1. Skip to content
  2. Skip to main menu
  3. Skip to more DW sites

The psychology of sporting comebacks

Chuck Penfold
May 9, 2019

The stunning comebacks in both of this week's Champions League semifinals raise the question of what it takes for a team to overcome a seemingly insurmountable deficit. Part of the answer is in the players' heads.

UEFA Champions League | Ajax Amsterdam vs. Tottenham Hotspur | 2:2
Image: picture-alliance/dpa/AP Photo/M. Meissner

If few, apart from Jürgen Klopp and his team, believed that Liverpool could reverse their 3-0 loss from their first leg defeat in Barcelona, even fewer would have believed that a depleted Tottenham side could come back from a three-goal halftime deficit in their second leg against Ajax.

Yet both Klopp's team and Mauricio Pochettino's Spurs pulled off amazing comebacks on Tuesday and Wednesday to set up an all-English Champions League final in Madrid on June 1. Obviously both winning coaches had to get their tactics and lineups right — and make the right in-game adjustments — but what was it about their teams' mindsets that helped them complete what looked like almost impossible tasks?

Right basic mental attitude

Jens Kleinert, head of the psychology institute at the German Sport University Cologne, told DW that you can only pull off something like Liverpool and Tottenham did this week if the right basic mental attitude exists in the team in the first place.

"You have to be optimistic about being capable of turning things around," Kleinert said. "I found it very interesting when Jürgen Klopp said ahead of the second leg at Anfield that his team were capable of scoring two goals in the last five minutes. "

Jens Kleinert Sporthochschule Köln
Jens Kleiner of the German Sport University CologneImage: privat


However, this is not just about a vague belief in one's capabilities, it's much more concrete than that, something psychologists refer to as self efficacy.

"This is the conviction that you are equipped with certain abilities, technical prowess, and the tactics that make you capable of being successful in such situations," Kleinert said. "It's this combination of optimism and a positive mental attitude on the one hand, but also a clear idea of how it can be done, that makes a team incredibly strong in such situations."

Apart from going on the offensive by replacing midfielder Victor Wanyama with striker Fernando Llorente at the break, Pochettino had to find the words during halftime to make his players believe the comeback was actually possible. This was particularly crucial, given that Spurs have been struggling for form in the Premier League for weeks.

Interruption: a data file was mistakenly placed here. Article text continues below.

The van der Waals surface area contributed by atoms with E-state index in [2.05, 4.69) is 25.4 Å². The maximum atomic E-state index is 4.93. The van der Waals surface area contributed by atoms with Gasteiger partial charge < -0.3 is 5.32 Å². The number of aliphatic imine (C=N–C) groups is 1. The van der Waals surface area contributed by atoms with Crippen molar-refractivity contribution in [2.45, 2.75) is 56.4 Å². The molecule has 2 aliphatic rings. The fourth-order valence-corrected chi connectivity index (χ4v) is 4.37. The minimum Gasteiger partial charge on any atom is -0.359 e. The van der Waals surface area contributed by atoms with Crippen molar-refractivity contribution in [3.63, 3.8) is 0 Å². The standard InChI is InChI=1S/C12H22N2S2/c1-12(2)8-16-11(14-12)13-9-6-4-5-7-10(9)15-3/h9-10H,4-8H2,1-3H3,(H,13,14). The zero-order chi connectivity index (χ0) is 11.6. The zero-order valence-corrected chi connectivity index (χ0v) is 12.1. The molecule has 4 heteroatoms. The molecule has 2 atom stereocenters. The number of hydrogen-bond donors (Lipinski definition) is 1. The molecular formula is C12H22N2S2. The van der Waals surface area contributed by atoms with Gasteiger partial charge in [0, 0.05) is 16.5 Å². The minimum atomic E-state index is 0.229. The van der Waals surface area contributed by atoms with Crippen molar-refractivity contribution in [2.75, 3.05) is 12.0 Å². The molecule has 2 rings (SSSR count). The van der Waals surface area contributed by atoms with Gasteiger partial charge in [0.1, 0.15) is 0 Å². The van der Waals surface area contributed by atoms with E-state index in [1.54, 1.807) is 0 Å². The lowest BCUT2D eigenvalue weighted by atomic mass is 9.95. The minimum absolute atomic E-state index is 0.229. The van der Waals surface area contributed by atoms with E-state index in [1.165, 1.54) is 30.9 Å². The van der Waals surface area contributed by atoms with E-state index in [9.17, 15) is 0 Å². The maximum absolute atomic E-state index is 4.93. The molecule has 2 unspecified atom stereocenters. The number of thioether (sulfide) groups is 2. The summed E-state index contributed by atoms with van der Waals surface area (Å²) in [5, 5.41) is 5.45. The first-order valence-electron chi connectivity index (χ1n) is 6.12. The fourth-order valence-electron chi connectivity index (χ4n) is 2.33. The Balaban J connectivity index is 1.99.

According to Kleinert this wouldn't have posed as much of a problem as you may think.

"What is important is how the players see themselves," he said.  "The Tottenham players knew what they are capable of and what they have achieved in the past, even if they haven't done so well in recent weeks."

This, he said, meant that Pochettino  would have been able to use these past successes, to convince his players believe that coming back wasn't just a theoretically possibility.

UEFA Champions League | Ajax Amsterdam vs. Tottenham Hotspur
Winner and loser: Toby Alderweireld of Spurs consoles Ajax striker Dusan Tadic moments after the final whistleImage: imago/PA Images/B. Collyer

The other side of the coin

However, the team fighting to come back from a deficit is only one side of the equation. The opponents can find themselves caught in the mindset of simply trying to hold what they have, which in turn can trigger a fear of failure.

This effect is magnified when the attacking side pulls one back, as Liverpool did through Divock Origi's goal in the seventh minute of Tuesday's match, or as Spurs did with Lucas Moura's first in the 55th minute on Wednesday.

Fear leads to mistakes

What Kleinert describes as a "defensive way of thinking" can have a very negative effect on the defending team.  

"This emotional attitude in a team actually results in them making little errors that they might not otherwise make," he said.

This effect also becomes greater the closer the defending team is to victory, particularly in a key match like a Champions League semifinal.

"This of course, plays into the hands of the attacking team, and when these two things come together, the optimism, belief and self confidence on the part of the attacking team and the fear of losing on the defending side,  you can understand why small mistakes occur, which make such comebacks possible."

And while Kleinert noted that the mental side of the game is only a small aspect of what goes into a comeback or winning in general – it can be decisive in a close match – perhaps like the one Klopp and Pochettino are set for in Madrid.